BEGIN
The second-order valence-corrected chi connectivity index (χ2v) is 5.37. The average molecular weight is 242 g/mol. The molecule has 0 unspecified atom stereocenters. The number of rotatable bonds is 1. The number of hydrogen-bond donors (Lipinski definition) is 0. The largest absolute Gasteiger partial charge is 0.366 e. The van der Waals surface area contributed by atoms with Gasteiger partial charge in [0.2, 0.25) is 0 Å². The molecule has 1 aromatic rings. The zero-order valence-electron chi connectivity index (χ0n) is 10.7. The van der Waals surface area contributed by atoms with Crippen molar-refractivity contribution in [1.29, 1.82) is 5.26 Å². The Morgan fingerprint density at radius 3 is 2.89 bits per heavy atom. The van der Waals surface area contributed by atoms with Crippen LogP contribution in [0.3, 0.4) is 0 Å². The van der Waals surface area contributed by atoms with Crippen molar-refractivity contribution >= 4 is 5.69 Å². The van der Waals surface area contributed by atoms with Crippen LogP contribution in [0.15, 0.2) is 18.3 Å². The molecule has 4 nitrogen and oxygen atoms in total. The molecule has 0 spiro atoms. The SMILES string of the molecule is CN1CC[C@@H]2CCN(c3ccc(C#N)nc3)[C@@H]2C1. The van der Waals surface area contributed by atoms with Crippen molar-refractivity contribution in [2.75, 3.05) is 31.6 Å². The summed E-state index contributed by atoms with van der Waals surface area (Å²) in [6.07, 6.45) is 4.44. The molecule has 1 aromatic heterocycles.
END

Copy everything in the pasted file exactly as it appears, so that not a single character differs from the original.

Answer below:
The second-order valence-corrected chi connectivity index (χ2v) is 5.37. The average molecular weight is 242 g/mol. The molecule has 0 unspecified atom stereocenters. The number of rotatable bonds is 1. The number of hydrogen-bond donors (Lipinski definition) is 0. The largest absolute Gasteiger partial charge is 0.366 e. The van der Waals surface area contributed by atoms with Gasteiger partial charge in [0.2, 0.25) is 0 Å². The molecule has 1 aromatic rings. The zero-order valence-electron chi connectivity index (χ0n) is 10.7. The van der Waals surface area contributed by atoms with Crippen molar-refractivity contribution in [1.29, 1.82) is 5.26 Å². The Morgan fingerprint density at radius 3 is 2.89 bits per heavy atom. The van der Waals surface area contributed by atoms with Crippen LogP contribution in [0.3, 0.4) is 0 Å². The van der Waals surface area contributed by atoms with Crippen molar-refractivity contribution >= 4 is 5.69 Å². The van der Waals surface area contributed by atoms with Crippen LogP contribution in [0.15, 0.2) is 18.3 Å². The molecule has 4 nitrogen and oxygen atoms in total. The molecule has 0 spiro atoms. The SMILES string of the molecule is CN1CC[C@@H]2CCN(c3ccc(C#N)nc3)[C@@H]2C1. The van der Waals surface area contributed by atoms with Crippen molar-refractivity contribution in [2.75, 3.05) is 31.6 Å². The summed E-state index contributed by atoms with van der Waals surface area (Å²) in [6.07, 6.45) is 4.44. The molecule has 1 aromatic heterocycles.